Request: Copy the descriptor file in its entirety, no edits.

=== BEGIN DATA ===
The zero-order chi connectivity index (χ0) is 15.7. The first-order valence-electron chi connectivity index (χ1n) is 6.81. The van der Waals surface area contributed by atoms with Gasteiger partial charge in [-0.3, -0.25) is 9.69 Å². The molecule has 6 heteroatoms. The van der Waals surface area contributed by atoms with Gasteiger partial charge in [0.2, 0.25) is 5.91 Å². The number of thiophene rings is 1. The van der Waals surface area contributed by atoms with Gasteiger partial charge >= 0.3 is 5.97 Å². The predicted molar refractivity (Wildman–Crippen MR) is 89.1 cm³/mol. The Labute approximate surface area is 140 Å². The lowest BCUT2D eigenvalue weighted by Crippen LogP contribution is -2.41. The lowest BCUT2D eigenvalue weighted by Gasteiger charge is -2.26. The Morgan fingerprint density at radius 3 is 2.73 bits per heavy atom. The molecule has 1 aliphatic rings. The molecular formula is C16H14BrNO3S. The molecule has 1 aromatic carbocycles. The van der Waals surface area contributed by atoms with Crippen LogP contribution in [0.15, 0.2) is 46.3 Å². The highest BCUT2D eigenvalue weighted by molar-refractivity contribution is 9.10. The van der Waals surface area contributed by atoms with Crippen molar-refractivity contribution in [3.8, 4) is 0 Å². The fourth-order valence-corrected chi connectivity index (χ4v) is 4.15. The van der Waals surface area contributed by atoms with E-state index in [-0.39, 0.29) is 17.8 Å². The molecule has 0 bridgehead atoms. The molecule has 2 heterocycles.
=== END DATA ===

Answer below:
The zero-order chi connectivity index (χ0) is 15.7. The first-order valence-electron chi connectivity index (χ1n) is 6.81. The van der Waals surface area contributed by atoms with Gasteiger partial charge in [-0.3, -0.25) is 9.69 Å². The molecule has 6 heteroatoms. The van der Waals surface area contributed by atoms with Gasteiger partial charge in [0.2, 0.25) is 5.91 Å². The number of thiophene rings is 1. The van der Waals surface area contributed by atoms with Gasteiger partial charge >= 0.3 is 5.97 Å². The predicted molar refractivity (Wildman–Crippen MR) is 89.1 cm³/mol. The Labute approximate surface area is 140 Å². The lowest BCUT2D eigenvalue weighted by Crippen LogP contribution is -2.41. The lowest BCUT2D eigenvalue weighted by Gasteiger charge is -2.26. The Morgan fingerprint density at radius 3 is 2.73 bits per heavy atom. The molecule has 1 aliphatic rings. The molecular formula is C16H14BrNO3S. The molecule has 1 aromatic carbocycles. The van der Waals surface area contributed by atoms with Crippen LogP contribution in [0.15, 0.2) is 46.3 Å². The highest BCUT2D eigenvalue weighted by molar-refractivity contribution is 9.10. The van der Waals surface area contributed by atoms with Crippen molar-refractivity contribution in [3.8, 4) is 0 Å². The fourth-order valence-corrected chi connectivity index (χ4v) is 4.15. The van der Waals surface area contributed by atoms with E-state index in [-0.39, 0.29) is 17.8 Å². The molecule has 0 bridgehead atoms. The molecule has 2 heterocycles.